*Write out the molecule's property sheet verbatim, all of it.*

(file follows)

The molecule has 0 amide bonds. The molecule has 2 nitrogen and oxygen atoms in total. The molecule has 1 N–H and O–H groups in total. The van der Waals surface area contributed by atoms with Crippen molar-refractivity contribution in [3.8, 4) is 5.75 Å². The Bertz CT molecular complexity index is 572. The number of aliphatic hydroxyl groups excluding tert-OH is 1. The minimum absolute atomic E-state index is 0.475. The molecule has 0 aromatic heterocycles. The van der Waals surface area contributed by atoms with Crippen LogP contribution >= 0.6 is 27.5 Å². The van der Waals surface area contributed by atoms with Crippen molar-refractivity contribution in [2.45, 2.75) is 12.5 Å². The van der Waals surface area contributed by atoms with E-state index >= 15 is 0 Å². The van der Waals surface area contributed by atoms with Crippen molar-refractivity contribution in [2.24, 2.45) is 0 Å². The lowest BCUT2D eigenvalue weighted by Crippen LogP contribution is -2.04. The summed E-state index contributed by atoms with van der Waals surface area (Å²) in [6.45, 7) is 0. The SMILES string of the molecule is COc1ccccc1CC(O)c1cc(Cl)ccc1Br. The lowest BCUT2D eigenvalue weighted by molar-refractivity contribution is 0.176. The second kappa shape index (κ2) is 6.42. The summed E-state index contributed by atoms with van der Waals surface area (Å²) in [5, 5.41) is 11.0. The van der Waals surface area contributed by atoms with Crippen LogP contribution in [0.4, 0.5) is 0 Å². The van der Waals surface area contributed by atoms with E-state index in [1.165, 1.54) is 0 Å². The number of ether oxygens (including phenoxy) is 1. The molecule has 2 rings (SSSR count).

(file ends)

The molecule has 0 amide bonds. The molecule has 2 nitrogen and oxygen atoms in total. The molecule has 1 N–H and O–H groups in total. The van der Waals surface area contributed by atoms with Crippen molar-refractivity contribution in [3.8, 4) is 5.75 Å². The Bertz CT molecular complexity index is 572. The number of aliphatic hydroxyl groups excluding tert-OH is 1. The minimum absolute atomic E-state index is 0.475. The molecule has 0 aromatic heterocycles. The van der Waals surface area contributed by atoms with Crippen LogP contribution >= 0.6 is 27.5 Å². The van der Waals surface area contributed by atoms with Crippen molar-refractivity contribution in [2.45, 2.75) is 12.5 Å². The van der Waals surface area contributed by atoms with E-state index >= 15 is 0 Å². The van der Waals surface area contributed by atoms with Crippen molar-refractivity contribution in [2.24, 2.45) is 0 Å². The lowest BCUT2D eigenvalue weighted by Crippen LogP contribution is -2.04. The summed E-state index contributed by atoms with van der Waals surface area (Å²) in [6.45, 7) is 0. The SMILES string of the molecule is COc1ccccc1CC(O)c1cc(Cl)ccc1Br. The lowest BCUT2D eigenvalue weighted by molar-refractivity contribution is 0.176. The second kappa shape index (κ2) is 6.42. The summed E-state index contributed by atoms with van der Waals surface area (Å²) in [5, 5.41) is 11.0. The van der Waals surface area contributed by atoms with Crippen LogP contribution in [0.4, 0.5) is 0 Å². The van der Waals surface area contributed by atoms with E-state index in [1.165, 1.54) is 0 Å². The number of ether oxygens (including phenoxy) is 1. The molecule has 2 rings (SSSR count).